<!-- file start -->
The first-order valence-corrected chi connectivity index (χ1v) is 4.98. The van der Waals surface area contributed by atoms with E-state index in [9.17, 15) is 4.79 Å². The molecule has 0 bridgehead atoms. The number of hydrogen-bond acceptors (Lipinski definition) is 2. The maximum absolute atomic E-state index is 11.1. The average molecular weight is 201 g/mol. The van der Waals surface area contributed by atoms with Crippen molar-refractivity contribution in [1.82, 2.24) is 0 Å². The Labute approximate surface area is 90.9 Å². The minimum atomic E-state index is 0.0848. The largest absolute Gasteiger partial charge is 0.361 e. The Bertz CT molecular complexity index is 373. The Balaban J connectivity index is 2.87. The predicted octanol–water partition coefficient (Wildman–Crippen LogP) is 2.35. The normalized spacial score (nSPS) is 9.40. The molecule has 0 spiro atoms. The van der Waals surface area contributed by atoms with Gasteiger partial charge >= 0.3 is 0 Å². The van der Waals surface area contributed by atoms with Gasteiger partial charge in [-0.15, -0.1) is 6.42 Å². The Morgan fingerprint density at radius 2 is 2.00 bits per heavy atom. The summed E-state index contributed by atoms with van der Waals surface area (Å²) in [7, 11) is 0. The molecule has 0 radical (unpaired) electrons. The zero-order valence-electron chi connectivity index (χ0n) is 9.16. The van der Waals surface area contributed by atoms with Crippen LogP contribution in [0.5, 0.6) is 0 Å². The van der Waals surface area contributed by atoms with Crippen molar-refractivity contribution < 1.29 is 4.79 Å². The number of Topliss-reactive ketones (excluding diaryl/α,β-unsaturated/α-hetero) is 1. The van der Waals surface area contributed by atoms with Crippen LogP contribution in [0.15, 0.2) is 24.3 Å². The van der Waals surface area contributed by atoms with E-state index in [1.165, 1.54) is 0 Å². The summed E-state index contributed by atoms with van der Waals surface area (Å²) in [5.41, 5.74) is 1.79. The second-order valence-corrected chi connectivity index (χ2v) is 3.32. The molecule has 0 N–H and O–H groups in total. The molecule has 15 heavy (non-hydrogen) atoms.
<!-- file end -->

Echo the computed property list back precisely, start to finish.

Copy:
The first-order valence-corrected chi connectivity index (χ1v) is 4.98. The van der Waals surface area contributed by atoms with E-state index in [9.17, 15) is 4.79 Å². The molecule has 0 bridgehead atoms. The number of hydrogen-bond acceptors (Lipinski definition) is 2. The maximum absolute atomic E-state index is 11.1. The average molecular weight is 201 g/mol. The van der Waals surface area contributed by atoms with Crippen molar-refractivity contribution in [1.82, 2.24) is 0 Å². The Labute approximate surface area is 90.9 Å². The minimum atomic E-state index is 0.0848. The largest absolute Gasteiger partial charge is 0.361 e. The Bertz CT molecular complexity index is 373. The Balaban J connectivity index is 2.87. The predicted octanol–water partition coefficient (Wildman–Crippen LogP) is 2.35. The normalized spacial score (nSPS) is 9.40. The molecule has 0 spiro atoms. The van der Waals surface area contributed by atoms with Gasteiger partial charge >= 0.3 is 0 Å². The van der Waals surface area contributed by atoms with Gasteiger partial charge in [-0.15, -0.1) is 6.42 Å². The Morgan fingerprint density at radius 2 is 2.00 bits per heavy atom. The summed E-state index contributed by atoms with van der Waals surface area (Å²) in [7, 11) is 0. The molecule has 0 radical (unpaired) electrons. The zero-order valence-electron chi connectivity index (χ0n) is 9.16. The van der Waals surface area contributed by atoms with Crippen LogP contribution in [0.5, 0.6) is 0 Å². The van der Waals surface area contributed by atoms with Crippen molar-refractivity contribution < 1.29 is 4.79 Å². The number of Topliss-reactive ketones (excluding diaryl/α,β-unsaturated/α-hetero) is 1. The van der Waals surface area contributed by atoms with Crippen LogP contribution in [0.15, 0.2) is 24.3 Å². The van der Waals surface area contributed by atoms with E-state index in [1.165, 1.54) is 0 Å². The summed E-state index contributed by atoms with van der Waals surface area (Å²) in [5.41, 5.74) is 1.79. The second-order valence-corrected chi connectivity index (χ2v) is 3.32. The molecule has 0 N–H and O–H groups in total. The molecule has 15 heavy (non-hydrogen) atoms.